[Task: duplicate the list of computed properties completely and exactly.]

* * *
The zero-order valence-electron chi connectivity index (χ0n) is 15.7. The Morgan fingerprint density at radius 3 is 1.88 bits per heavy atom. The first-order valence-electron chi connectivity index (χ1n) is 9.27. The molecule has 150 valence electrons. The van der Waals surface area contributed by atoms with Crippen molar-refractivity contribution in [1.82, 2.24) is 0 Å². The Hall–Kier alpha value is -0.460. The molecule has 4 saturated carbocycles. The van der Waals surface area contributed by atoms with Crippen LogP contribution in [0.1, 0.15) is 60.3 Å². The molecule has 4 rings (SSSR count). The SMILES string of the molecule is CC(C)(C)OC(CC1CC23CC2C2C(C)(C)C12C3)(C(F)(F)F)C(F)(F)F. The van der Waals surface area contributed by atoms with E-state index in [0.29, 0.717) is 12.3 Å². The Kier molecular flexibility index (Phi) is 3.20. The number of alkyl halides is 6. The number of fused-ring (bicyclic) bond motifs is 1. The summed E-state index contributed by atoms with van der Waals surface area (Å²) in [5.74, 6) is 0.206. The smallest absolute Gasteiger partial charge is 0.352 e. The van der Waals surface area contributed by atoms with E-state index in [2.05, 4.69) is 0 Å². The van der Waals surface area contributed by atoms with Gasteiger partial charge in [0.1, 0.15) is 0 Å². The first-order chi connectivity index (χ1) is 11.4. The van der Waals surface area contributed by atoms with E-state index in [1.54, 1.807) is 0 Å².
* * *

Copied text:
The zero-order valence-electron chi connectivity index (χ0n) is 15.7. The Morgan fingerprint density at radius 3 is 1.88 bits per heavy atom. The first-order valence-electron chi connectivity index (χ1n) is 9.27. The molecule has 150 valence electrons. The van der Waals surface area contributed by atoms with Crippen molar-refractivity contribution in [1.82, 2.24) is 0 Å². The Hall–Kier alpha value is -0.460. The molecule has 4 saturated carbocycles. The van der Waals surface area contributed by atoms with Crippen LogP contribution in [0.1, 0.15) is 60.3 Å². The molecule has 4 rings (SSSR count). The SMILES string of the molecule is CC(C)(C)OC(CC1CC23CC2C2C(C)(C)C12C3)(C(F)(F)F)C(F)(F)F. The van der Waals surface area contributed by atoms with E-state index in [0.29, 0.717) is 12.3 Å². The Kier molecular flexibility index (Phi) is 3.20. The number of alkyl halides is 6. The number of fused-ring (bicyclic) bond motifs is 1. The summed E-state index contributed by atoms with van der Waals surface area (Å²) in [5.74, 6) is 0.206. The smallest absolute Gasteiger partial charge is 0.352 e. The van der Waals surface area contributed by atoms with E-state index in [2.05, 4.69) is 0 Å². The van der Waals surface area contributed by atoms with Gasteiger partial charge in [0.1, 0.15) is 0 Å². The first-order chi connectivity index (χ1) is 11.4. The van der Waals surface area contributed by atoms with E-state index in [1.54, 1.807) is 0 Å².